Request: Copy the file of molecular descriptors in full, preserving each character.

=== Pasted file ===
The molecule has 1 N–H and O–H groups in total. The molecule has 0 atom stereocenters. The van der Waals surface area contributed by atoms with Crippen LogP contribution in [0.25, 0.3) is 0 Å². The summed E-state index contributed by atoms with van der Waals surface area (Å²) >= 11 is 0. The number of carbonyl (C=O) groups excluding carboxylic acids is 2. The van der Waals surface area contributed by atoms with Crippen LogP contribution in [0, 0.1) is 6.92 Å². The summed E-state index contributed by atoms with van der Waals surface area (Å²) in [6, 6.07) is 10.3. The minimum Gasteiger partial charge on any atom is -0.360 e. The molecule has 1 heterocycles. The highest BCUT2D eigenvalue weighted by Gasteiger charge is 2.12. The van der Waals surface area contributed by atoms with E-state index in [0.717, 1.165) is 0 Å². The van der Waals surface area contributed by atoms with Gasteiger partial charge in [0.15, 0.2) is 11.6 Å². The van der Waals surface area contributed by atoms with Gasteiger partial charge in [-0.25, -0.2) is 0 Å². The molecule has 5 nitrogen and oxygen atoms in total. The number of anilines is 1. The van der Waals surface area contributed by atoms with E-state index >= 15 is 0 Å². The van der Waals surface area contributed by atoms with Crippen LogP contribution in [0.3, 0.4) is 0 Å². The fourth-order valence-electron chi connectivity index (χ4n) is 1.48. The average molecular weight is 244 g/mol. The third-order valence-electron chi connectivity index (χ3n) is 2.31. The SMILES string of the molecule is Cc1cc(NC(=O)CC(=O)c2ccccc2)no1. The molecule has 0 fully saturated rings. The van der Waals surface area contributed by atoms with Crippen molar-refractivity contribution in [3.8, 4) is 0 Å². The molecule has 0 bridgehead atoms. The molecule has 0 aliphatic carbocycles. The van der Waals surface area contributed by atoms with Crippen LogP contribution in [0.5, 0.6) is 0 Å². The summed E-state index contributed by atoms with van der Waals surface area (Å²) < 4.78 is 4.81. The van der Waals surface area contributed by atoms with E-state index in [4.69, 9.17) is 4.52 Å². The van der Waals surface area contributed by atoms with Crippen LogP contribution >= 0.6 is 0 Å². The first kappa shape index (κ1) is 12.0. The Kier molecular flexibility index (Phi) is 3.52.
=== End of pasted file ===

The molecule has 1 N–H and O–H groups in total. The molecule has 0 atom stereocenters. The van der Waals surface area contributed by atoms with Crippen LogP contribution in [0.25, 0.3) is 0 Å². The summed E-state index contributed by atoms with van der Waals surface area (Å²) >= 11 is 0. The number of carbonyl (C=O) groups excluding carboxylic acids is 2. The van der Waals surface area contributed by atoms with Crippen LogP contribution in [0, 0.1) is 6.92 Å². The summed E-state index contributed by atoms with van der Waals surface area (Å²) in [6, 6.07) is 10.3. The minimum Gasteiger partial charge on any atom is -0.360 e. The molecule has 1 heterocycles. The highest BCUT2D eigenvalue weighted by Gasteiger charge is 2.12. The van der Waals surface area contributed by atoms with E-state index in [0.717, 1.165) is 0 Å². The van der Waals surface area contributed by atoms with Gasteiger partial charge in [0.15, 0.2) is 11.6 Å². The van der Waals surface area contributed by atoms with Gasteiger partial charge in [-0.25, -0.2) is 0 Å². The molecule has 5 nitrogen and oxygen atoms in total. The number of anilines is 1. The van der Waals surface area contributed by atoms with E-state index >= 15 is 0 Å². The van der Waals surface area contributed by atoms with Crippen LogP contribution in [0.3, 0.4) is 0 Å². The fourth-order valence-electron chi connectivity index (χ4n) is 1.48. The average molecular weight is 244 g/mol. The third-order valence-electron chi connectivity index (χ3n) is 2.31. The SMILES string of the molecule is Cc1cc(NC(=O)CC(=O)c2ccccc2)no1. The molecule has 0 fully saturated rings. The van der Waals surface area contributed by atoms with Crippen molar-refractivity contribution in [3.8, 4) is 0 Å². The molecule has 0 bridgehead atoms. The molecule has 0 aliphatic carbocycles. The van der Waals surface area contributed by atoms with Crippen LogP contribution in [0.5, 0.6) is 0 Å². The summed E-state index contributed by atoms with van der Waals surface area (Å²) < 4.78 is 4.81. The van der Waals surface area contributed by atoms with E-state index in [4.69, 9.17) is 4.52 Å². The van der Waals surface area contributed by atoms with Crippen LogP contribution >= 0.6 is 0 Å². The first kappa shape index (κ1) is 12.0. The Kier molecular flexibility index (Phi) is 3.52.